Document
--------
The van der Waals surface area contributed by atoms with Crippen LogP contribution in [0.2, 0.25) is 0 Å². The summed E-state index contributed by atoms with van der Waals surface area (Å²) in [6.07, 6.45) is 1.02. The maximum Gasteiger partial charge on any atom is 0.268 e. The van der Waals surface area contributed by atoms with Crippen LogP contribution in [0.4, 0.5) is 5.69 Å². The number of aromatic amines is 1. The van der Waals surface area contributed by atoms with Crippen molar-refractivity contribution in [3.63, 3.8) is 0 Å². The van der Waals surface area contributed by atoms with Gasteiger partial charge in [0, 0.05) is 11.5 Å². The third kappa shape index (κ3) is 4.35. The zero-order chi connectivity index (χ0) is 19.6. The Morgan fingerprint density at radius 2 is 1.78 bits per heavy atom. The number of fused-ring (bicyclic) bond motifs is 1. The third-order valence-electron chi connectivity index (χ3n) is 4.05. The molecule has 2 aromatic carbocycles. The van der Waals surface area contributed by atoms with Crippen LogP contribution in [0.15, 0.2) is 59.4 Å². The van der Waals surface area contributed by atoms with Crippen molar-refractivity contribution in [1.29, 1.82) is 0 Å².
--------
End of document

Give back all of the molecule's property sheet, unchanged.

The van der Waals surface area contributed by atoms with Crippen LogP contribution in [0.2, 0.25) is 0 Å². The summed E-state index contributed by atoms with van der Waals surface area (Å²) in [6.07, 6.45) is 1.02. The maximum Gasteiger partial charge on any atom is 0.268 e. The van der Waals surface area contributed by atoms with Crippen LogP contribution in [0.4, 0.5) is 5.69 Å². The number of aromatic amines is 1. The van der Waals surface area contributed by atoms with Crippen molar-refractivity contribution in [3.63, 3.8) is 0 Å². The van der Waals surface area contributed by atoms with Gasteiger partial charge in [0, 0.05) is 11.5 Å². The third kappa shape index (κ3) is 4.35. The zero-order chi connectivity index (χ0) is 19.6. The Morgan fingerprint density at radius 2 is 1.78 bits per heavy atom. The number of fused-ring (bicyclic) bond motifs is 1. The third-order valence-electron chi connectivity index (χ3n) is 4.05. The molecule has 2 aromatic carbocycles. The van der Waals surface area contributed by atoms with Crippen LogP contribution in [0.15, 0.2) is 59.4 Å². The van der Waals surface area contributed by atoms with Crippen molar-refractivity contribution in [1.29, 1.82) is 0 Å².